Qatar, a peninsula in the Arabian Gulf, is a nation with a population exceeding 2.6 million according to the Planning and Statistics Authority as of December 2020 [1]. While millions suffer the burden of infertility globally [2,3], the situation in Qatar is no exception. A recent study has shown a steady decline in fertility rates over the past 50 years, as a result, infertility is considered a national priority [4]. With Qatar being a pronatalist society, determining the causes of infertility is key. Some of the causes previously reported include: high incidence of metabolic disease, consanguinity leading to genetic abnormalities, underlying conditions, lifestyle factors, along with related cultural, religious and environmental factors [4]. However, the main and leading Reproductive Medicine Department in Qatar known as the Department of Reproductive Medicine (DoRM) at Hamad Medical Corporation; previously known as the Assisted Conception Unit (ACU), has observed several other leading causes of infertility in Qatar over the years. Based on the experience of this pioneering institution and its lead embryologists the following factors have been observed and will further be examined in this paper and these include, age, obesity, diabetes, vitamin deficiency, and consanguinity.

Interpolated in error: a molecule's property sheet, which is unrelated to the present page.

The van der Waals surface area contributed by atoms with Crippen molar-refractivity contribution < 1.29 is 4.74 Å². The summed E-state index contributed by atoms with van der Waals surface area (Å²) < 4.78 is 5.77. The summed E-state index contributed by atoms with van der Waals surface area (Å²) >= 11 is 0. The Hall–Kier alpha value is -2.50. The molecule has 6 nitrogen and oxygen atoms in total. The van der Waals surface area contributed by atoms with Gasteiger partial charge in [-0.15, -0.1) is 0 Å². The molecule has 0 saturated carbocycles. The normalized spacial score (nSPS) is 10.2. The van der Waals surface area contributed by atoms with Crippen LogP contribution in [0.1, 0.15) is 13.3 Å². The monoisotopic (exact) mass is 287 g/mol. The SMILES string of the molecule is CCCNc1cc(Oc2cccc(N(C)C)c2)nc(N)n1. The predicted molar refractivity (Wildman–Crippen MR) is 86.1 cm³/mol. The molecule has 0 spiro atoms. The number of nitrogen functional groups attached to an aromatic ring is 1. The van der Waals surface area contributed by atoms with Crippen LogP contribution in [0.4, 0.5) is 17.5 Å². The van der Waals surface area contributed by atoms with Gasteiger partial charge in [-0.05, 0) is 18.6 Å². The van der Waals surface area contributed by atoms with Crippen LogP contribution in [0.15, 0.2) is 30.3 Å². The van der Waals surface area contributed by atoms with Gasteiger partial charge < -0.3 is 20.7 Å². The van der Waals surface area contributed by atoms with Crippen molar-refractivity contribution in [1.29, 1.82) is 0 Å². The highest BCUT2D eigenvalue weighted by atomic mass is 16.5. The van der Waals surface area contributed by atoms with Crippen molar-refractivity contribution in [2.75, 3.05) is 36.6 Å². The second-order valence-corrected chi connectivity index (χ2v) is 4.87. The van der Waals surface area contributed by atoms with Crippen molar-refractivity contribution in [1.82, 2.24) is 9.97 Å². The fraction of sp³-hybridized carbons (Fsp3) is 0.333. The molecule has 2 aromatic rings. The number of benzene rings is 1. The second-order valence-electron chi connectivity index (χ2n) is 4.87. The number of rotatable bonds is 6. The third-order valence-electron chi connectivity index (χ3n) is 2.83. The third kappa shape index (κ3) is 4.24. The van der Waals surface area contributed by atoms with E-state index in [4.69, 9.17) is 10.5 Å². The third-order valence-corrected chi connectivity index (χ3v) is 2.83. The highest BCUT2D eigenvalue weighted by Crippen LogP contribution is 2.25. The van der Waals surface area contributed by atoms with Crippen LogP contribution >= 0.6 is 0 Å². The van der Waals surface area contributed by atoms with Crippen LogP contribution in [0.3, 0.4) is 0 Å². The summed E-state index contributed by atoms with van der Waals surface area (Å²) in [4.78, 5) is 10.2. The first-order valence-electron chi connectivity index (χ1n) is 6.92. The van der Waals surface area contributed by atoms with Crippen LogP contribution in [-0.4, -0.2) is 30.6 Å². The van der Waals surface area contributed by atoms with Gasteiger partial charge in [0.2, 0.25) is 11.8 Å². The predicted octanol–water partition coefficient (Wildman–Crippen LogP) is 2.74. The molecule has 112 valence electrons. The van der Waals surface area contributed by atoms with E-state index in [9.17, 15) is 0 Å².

Main Challenges

Main challenges can fall under two main categories: those that are patient related such as medical factors or those that are population based, and those that are related to the unit itself. A study investigated the risk factors of infertility among women in Qatar reported the following factors: maternal age of over 35 years, second hand smoking and weight gain [5]. High rates of infertility, stigmatization, lack of medical staff, absence of fertility centers, and the high cost of health care were among the challenges reported elsewhere [6].

Age and infertility factors